Winter 2021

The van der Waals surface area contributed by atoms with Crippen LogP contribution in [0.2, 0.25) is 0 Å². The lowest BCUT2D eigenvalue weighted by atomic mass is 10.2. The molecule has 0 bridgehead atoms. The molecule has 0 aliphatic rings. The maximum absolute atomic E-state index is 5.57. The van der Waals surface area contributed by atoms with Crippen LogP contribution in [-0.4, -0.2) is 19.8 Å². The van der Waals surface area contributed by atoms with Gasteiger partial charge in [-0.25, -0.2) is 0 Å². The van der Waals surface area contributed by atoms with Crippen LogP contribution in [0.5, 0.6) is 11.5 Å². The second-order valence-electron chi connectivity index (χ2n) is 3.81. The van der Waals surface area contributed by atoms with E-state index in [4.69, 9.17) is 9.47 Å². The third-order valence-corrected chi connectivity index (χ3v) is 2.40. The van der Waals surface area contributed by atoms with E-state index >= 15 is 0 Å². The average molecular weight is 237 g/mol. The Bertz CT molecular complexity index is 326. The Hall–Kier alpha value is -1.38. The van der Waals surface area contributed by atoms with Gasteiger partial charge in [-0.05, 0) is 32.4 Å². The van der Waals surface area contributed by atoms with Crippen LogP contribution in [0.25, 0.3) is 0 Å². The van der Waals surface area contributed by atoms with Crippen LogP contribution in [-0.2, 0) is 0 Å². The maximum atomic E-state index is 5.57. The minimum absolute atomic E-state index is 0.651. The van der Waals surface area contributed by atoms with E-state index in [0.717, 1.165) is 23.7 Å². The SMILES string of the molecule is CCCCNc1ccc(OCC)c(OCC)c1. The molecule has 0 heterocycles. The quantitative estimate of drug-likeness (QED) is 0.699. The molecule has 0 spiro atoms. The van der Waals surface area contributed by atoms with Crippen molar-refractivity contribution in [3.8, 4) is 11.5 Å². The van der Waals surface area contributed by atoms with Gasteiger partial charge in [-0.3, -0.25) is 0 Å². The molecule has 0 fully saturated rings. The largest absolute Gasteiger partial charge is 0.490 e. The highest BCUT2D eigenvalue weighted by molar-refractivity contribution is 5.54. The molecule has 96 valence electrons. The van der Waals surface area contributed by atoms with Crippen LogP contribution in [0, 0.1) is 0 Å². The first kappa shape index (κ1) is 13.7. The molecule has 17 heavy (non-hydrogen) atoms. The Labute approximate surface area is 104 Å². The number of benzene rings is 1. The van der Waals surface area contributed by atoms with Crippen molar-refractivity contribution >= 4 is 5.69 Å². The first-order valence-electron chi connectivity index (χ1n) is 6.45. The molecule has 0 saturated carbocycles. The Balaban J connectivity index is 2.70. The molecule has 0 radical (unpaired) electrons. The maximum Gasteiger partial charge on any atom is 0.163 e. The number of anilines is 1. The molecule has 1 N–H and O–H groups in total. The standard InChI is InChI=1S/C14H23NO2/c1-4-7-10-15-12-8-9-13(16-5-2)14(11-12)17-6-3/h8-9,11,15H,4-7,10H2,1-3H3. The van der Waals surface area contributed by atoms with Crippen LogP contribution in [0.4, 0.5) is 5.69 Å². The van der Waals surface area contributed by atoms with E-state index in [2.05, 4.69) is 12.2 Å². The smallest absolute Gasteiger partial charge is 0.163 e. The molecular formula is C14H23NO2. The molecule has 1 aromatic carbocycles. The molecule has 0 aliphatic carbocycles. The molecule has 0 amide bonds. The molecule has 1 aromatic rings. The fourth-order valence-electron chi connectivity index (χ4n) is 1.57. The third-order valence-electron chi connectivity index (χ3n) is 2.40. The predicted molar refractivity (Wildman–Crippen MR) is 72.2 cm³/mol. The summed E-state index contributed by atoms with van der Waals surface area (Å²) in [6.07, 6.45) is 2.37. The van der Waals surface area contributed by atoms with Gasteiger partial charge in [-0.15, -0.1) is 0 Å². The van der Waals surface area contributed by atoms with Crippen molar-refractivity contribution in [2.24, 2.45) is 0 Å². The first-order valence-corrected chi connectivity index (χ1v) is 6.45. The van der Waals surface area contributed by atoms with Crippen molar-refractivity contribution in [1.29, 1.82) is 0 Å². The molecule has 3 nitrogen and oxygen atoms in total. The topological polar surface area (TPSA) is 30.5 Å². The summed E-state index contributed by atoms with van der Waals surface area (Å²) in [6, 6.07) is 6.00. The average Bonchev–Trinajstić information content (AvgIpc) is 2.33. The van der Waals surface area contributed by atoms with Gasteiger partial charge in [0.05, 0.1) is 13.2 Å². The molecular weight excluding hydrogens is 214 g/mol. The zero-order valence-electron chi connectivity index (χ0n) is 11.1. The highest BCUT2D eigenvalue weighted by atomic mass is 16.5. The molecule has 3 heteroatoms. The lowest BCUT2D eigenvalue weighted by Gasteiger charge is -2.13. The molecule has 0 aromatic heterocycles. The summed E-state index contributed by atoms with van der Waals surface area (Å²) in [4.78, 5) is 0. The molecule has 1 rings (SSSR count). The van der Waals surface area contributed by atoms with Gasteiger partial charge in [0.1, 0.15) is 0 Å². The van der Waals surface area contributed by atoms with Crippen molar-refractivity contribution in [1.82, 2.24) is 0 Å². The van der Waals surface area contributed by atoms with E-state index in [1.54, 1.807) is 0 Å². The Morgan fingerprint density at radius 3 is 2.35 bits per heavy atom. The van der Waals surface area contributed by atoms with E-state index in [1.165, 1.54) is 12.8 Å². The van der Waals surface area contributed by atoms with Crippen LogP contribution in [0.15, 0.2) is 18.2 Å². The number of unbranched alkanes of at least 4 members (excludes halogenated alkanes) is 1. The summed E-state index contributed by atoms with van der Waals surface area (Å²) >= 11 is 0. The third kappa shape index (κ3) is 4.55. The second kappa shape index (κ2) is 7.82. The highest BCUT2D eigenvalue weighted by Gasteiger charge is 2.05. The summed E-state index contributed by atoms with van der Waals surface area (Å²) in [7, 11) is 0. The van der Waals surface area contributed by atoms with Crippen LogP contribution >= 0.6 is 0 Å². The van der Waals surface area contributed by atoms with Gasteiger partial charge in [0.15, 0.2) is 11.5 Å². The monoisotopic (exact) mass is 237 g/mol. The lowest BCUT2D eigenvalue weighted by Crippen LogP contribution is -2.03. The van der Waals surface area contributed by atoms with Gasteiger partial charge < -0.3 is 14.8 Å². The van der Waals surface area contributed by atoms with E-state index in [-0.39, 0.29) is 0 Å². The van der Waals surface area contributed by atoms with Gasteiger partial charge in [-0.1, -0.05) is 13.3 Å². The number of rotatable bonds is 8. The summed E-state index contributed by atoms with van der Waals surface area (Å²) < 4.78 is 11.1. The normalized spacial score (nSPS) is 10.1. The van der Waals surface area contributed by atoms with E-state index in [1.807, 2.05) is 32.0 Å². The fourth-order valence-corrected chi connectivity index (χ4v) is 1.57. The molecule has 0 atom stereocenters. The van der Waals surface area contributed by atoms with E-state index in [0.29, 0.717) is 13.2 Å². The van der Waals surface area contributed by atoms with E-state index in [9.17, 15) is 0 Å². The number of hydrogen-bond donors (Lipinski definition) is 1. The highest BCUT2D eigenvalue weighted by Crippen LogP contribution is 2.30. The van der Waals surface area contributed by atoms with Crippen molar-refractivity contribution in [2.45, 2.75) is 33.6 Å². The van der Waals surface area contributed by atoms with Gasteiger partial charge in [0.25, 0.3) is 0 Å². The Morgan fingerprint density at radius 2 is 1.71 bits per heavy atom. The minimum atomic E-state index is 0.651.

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Page 78 of 121 | Winter 2021 | SAG-AFTRA 77 race & Storytelling: African Americans race & Storytelling: Asian American Voices Native American Storytellers: A Legacy & Future Performers with Disabilities: Inclusion, Authenticy & Allyship race & Storytelling: Through the Latino Lens With Disabilities: Inclusion, Authenticity & Allyship on July 28 and Native American Storytellers: A Legacy & Future on Nov. 17 were other PTEOE webinars dedicated to addressing inclusion. Through these conversations, one thing is clear: SAG-AFTRA and performers within these marginalized groups find that more work still needs to be done, and they are more than willing to take action. Authenticity as Personal Responsibility In the past, conversations centering on discrimination have often focused on the difficulty of landing roles. However, for writer-producer Gloria Calderón Kellett and others, an equally important matter is the lack of roles that reflect and normalize a community's real-life experiences. Said Calderón Kellett at the Race & Storytelling: Through the Latino Lens livestream on Oct. 29, "[Communities] are starving for recognition that represents the totality of who [they] are." It is this obstacle and Hollywood's exclusionary history that often still perpetuates harmful stereotypes. It can come in the form of objectification, such as what Through the Latino Lens moderator Amanda Salas called the "spicy Latina" stereotype. Other times, it limits performers to one-dimensional roles or brands whole groups as outliers from what is perceived as the norm. And these issues are not limited to racial ethnicities; the disability community faces its own unique challenges. "We are always fighting for even the opportunity to play ourselves, and that's where our experiences differ from other marginalized communities," said New York Local Board member and New York Local Performers With Disabilities Committee Chair Christine Bruno. "Disability is seen as a technical skill: A bag of tricks or something that can be 'put on.'" In every conversation, each guest agreed that diverse roles need depth and authenticity now more than ever. "For so long, we all have been presented through a very specific lens and image," said Afro-Latino actor Gina Torres. "But, we are so much more than that, and it absolutely has to do with education." Said Native American actor Amber Midthunder, "The goal is to appropriately represent our history and culture and … who we are as people. We walk around, go to the grocery store or the doctor's [office] and all sorts of regular things." You can view the PTEOE Storytelling series and more at

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